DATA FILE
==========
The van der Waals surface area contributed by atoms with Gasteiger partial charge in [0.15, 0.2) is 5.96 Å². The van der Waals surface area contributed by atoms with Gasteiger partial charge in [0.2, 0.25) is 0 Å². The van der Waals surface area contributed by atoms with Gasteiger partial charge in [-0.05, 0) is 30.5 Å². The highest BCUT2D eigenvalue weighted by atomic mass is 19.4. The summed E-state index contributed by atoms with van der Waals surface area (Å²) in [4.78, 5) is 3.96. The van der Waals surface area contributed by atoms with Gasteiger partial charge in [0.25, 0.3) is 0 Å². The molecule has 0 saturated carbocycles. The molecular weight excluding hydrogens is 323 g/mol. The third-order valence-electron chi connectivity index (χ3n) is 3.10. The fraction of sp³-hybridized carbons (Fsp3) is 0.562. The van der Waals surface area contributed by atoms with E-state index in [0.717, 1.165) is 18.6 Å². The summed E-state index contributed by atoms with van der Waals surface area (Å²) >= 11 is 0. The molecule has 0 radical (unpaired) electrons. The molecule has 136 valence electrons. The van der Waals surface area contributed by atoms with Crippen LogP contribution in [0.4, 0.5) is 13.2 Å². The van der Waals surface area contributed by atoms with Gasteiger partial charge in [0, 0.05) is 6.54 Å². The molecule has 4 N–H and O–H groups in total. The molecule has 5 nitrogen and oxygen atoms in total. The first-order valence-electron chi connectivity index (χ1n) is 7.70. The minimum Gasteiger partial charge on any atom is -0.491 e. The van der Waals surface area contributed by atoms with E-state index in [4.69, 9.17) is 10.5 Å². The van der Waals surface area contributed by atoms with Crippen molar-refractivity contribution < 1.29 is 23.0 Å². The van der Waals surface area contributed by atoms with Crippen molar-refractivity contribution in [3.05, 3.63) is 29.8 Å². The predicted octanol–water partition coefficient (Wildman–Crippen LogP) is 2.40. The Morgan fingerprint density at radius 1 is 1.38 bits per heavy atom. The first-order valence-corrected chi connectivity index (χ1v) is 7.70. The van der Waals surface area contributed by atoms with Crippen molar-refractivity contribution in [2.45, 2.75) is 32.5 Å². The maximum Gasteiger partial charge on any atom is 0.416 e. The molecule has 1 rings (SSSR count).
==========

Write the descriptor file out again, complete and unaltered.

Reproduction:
The van der Waals surface area contributed by atoms with Gasteiger partial charge in [0.15, 0.2) is 5.96 Å². The van der Waals surface area contributed by atoms with Gasteiger partial charge in [0.2, 0.25) is 0 Å². The van der Waals surface area contributed by atoms with Gasteiger partial charge in [-0.05, 0) is 30.5 Å². The highest BCUT2D eigenvalue weighted by atomic mass is 19.4. The summed E-state index contributed by atoms with van der Waals surface area (Å²) in [4.78, 5) is 3.96. The van der Waals surface area contributed by atoms with Gasteiger partial charge in [0.25, 0.3) is 0 Å². The molecule has 0 saturated carbocycles. The molecular weight excluding hydrogens is 323 g/mol. The third-order valence-electron chi connectivity index (χ3n) is 3.10. The fraction of sp³-hybridized carbons (Fsp3) is 0.562. The van der Waals surface area contributed by atoms with E-state index in [0.717, 1.165) is 18.6 Å². The summed E-state index contributed by atoms with van der Waals surface area (Å²) >= 11 is 0. The molecule has 0 radical (unpaired) electrons. The molecule has 136 valence electrons. The van der Waals surface area contributed by atoms with Crippen LogP contribution in [0.4, 0.5) is 13.2 Å². The van der Waals surface area contributed by atoms with Gasteiger partial charge in [0, 0.05) is 6.54 Å². The molecule has 4 N–H and O–H groups in total. The molecule has 5 nitrogen and oxygen atoms in total. The first-order valence-electron chi connectivity index (χ1n) is 7.70. The minimum Gasteiger partial charge on any atom is -0.491 e. The van der Waals surface area contributed by atoms with E-state index in [4.69, 9.17) is 10.5 Å². The van der Waals surface area contributed by atoms with Crippen molar-refractivity contribution < 1.29 is 23.0 Å². The van der Waals surface area contributed by atoms with Crippen molar-refractivity contribution in [3.05, 3.63) is 29.8 Å². The predicted octanol–water partition coefficient (Wildman–Crippen LogP) is 2.40. The Morgan fingerprint density at radius 1 is 1.38 bits per heavy atom. The first-order valence-corrected chi connectivity index (χ1v) is 7.70. The van der Waals surface area contributed by atoms with Crippen molar-refractivity contribution in [2.45, 2.75) is 32.5 Å². The maximum Gasteiger partial charge on any atom is 0.416 e. The molecule has 1 rings (SSSR count).